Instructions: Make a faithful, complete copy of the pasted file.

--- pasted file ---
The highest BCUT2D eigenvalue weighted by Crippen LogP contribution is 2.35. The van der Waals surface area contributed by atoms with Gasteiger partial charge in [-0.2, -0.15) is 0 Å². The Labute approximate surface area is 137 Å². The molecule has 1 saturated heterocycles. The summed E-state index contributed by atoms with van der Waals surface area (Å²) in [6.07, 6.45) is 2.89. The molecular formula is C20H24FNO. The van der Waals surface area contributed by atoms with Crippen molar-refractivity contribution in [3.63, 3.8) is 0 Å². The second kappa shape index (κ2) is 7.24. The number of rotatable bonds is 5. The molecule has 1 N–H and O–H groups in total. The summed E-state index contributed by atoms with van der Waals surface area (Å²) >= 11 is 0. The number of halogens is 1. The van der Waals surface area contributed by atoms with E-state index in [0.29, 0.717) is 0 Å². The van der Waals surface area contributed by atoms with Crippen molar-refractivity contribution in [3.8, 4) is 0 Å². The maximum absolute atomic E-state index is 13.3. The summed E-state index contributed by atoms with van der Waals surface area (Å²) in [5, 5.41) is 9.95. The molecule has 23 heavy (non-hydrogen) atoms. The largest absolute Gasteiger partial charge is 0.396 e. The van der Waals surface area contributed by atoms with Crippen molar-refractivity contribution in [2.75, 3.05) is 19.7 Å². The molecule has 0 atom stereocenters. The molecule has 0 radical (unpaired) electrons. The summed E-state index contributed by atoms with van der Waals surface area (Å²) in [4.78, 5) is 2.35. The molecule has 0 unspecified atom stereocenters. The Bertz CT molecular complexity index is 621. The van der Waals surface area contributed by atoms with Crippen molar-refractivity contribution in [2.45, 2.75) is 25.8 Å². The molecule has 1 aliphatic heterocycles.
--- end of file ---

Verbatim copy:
The highest BCUT2D eigenvalue weighted by Crippen LogP contribution is 2.35. The van der Waals surface area contributed by atoms with Gasteiger partial charge in [-0.2, -0.15) is 0 Å². The Labute approximate surface area is 137 Å². The molecule has 1 saturated heterocycles. The summed E-state index contributed by atoms with van der Waals surface area (Å²) in [6.07, 6.45) is 2.89. The molecular formula is C20H24FNO. The van der Waals surface area contributed by atoms with Crippen molar-refractivity contribution in [3.63, 3.8) is 0 Å². The second kappa shape index (κ2) is 7.24. The number of rotatable bonds is 5. The molecule has 1 N–H and O–H groups in total. The summed E-state index contributed by atoms with van der Waals surface area (Å²) >= 11 is 0. The number of halogens is 1. The van der Waals surface area contributed by atoms with E-state index in [0.29, 0.717) is 0 Å². The van der Waals surface area contributed by atoms with Crippen molar-refractivity contribution in [3.8, 4) is 0 Å². The maximum absolute atomic E-state index is 13.3. The summed E-state index contributed by atoms with van der Waals surface area (Å²) in [5, 5.41) is 9.95. The molecule has 23 heavy (non-hydrogen) atoms. The largest absolute Gasteiger partial charge is 0.396 e. The van der Waals surface area contributed by atoms with Crippen molar-refractivity contribution in [2.75, 3.05) is 19.7 Å². The molecule has 0 atom stereocenters. The molecule has 0 radical (unpaired) electrons. The summed E-state index contributed by atoms with van der Waals surface area (Å²) in [4.78, 5) is 2.35. The molecule has 0 unspecified atom stereocenters. The Bertz CT molecular complexity index is 621. The van der Waals surface area contributed by atoms with Crippen molar-refractivity contribution in [2.45, 2.75) is 25.8 Å². The molecule has 1 aliphatic heterocycles.